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Pierrette Bloch


Pierrette Bloch © James Caritey, Paris

Pierrette Bloch is one of the most renowned French Post-War Abstract artists, born in Paris in 1928.


Throughout her career, Pierrette Bloch employed everyday materials and simplified motifs. Working with collage, ink on paper, hardboard, rope and horsehair, she developed her favourite forms of reference: dots, lines and hyphens. Exploring the limits between drawing and sculpture as well as the relationship between emptiness and fullness stemming from her spontaneous gestures, Pierrette Bloch would go off on an “adventure”. Aside from collages, from 1971, Bloch also started producing works in China ink on paper. In these pieces, Bloch creating a confrontation between black and white through marks, spots and squirts. These produce graphical, rhythmic drawings. In addition, the ink pictures – white, ivory, black and grey – produce a kind of inscription, whose significance remains a secret kept by the artist alone. All these works bear this stamp whilst also incorporating scraping techniques in the process of their making.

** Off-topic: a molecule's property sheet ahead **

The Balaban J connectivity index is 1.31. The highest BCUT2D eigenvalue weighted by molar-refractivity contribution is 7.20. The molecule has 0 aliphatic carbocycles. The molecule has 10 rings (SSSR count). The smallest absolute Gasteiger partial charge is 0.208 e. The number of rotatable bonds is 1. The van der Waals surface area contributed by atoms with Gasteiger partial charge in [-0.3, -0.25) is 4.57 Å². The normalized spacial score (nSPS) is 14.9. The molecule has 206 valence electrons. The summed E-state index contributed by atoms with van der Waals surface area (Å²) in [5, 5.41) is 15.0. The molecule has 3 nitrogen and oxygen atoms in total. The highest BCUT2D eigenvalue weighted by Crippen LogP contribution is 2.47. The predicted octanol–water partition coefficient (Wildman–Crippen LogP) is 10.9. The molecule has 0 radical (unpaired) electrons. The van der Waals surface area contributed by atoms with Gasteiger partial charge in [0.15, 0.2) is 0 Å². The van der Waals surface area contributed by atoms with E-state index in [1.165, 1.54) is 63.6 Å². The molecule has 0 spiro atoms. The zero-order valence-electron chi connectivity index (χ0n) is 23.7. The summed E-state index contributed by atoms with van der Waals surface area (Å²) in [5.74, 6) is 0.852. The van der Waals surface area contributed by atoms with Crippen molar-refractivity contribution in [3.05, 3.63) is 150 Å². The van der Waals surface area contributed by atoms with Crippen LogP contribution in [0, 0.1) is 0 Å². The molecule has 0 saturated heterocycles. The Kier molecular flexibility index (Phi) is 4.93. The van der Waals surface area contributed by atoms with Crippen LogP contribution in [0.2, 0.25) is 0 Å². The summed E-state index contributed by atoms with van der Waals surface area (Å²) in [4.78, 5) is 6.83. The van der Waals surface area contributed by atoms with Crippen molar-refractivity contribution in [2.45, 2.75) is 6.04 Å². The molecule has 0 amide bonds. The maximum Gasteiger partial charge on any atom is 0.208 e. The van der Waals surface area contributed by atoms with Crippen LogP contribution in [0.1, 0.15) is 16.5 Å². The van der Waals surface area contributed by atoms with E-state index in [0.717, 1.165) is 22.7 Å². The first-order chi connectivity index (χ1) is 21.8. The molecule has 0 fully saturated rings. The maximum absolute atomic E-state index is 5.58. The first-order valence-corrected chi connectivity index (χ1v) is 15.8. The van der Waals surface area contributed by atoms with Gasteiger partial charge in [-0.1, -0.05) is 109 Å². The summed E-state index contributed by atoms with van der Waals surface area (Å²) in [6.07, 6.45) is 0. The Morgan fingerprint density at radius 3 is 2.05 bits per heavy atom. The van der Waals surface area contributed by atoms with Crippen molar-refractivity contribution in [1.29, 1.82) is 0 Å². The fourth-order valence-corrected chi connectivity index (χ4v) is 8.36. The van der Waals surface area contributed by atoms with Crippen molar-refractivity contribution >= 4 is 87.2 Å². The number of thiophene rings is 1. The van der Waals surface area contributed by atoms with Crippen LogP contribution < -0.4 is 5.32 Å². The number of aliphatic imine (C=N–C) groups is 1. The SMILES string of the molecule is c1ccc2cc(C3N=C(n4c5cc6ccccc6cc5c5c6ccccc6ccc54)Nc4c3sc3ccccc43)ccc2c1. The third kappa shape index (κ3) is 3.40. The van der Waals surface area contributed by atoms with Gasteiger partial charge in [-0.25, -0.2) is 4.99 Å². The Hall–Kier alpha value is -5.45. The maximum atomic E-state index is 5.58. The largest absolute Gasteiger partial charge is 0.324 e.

From 1947 to 1948, she studied with André Lhote and Henri Goetz. Her internationally-renowned work has been exhibited in prestigious museums and belongs to numerous public and private collections such as the Museum of Modern Art, New York, the Yokohama Museum of Art in Japan, the Stedelijk Museum in Amsterdam, the Foundation Louis Vuitton pour la Création in Paris, the Museum of Jewish Art and History, the Georges Pompidou Centre and the Museum of Modern Art of the city of Paris. Pierrette Bloch died in July 2017 in Paris, France.

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